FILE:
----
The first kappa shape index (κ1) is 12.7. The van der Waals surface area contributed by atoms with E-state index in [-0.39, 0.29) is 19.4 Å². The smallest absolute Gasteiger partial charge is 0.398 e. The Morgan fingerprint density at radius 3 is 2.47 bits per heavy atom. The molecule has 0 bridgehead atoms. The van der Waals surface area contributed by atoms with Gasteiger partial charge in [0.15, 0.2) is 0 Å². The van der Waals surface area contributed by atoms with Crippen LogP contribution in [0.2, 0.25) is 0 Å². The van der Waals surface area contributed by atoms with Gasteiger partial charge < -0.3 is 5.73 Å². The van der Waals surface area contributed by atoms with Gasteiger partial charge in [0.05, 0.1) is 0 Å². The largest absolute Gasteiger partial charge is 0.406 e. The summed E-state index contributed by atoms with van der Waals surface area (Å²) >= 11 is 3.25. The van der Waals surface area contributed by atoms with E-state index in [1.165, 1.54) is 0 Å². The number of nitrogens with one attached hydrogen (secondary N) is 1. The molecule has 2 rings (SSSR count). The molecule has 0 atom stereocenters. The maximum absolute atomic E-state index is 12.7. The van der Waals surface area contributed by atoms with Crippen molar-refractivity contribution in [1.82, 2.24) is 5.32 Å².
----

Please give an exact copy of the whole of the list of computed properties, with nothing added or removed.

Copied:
The first kappa shape index (κ1) is 12.7. The van der Waals surface area contributed by atoms with E-state index in [-0.39, 0.29) is 19.4 Å². The smallest absolute Gasteiger partial charge is 0.398 e. The Morgan fingerprint density at radius 3 is 2.47 bits per heavy atom. The molecule has 0 bridgehead atoms. The van der Waals surface area contributed by atoms with Gasteiger partial charge in [0.15, 0.2) is 0 Å². The van der Waals surface area contributed by atoms with Crippen LogP contribution in [0.2, 0.25) is 0 Å². The van der Waals surface area contributed by atoms with Gasteiger partial charge < -0.3 is 5.73 Å². The van der Waals surface area contributed by atoms with Gasteiger partial charge in [0.05, 0.1) is 0 Å². The largest absolute Gasteiger partial charge is 0.406 e. The summed E-state index contributed by atoms with van der Waals surface area (Å²) >= 11 is 3.25. The van der Waals surface area contributed by atoms with E-state index in [1.165, 1.54) is 0 Å². The number of nitrogens with one attached hydrogen (secondary N) is 1. The molecule has 2 rings (SSSR count). The molecule has 0 atom stereocenters. The maximum absolute atomic E-state index is 12.7. The van der Waals surface area contributed by atoms with Crippen molar-refractivity contribution in [1.82, 2.24) is 5.32 Å².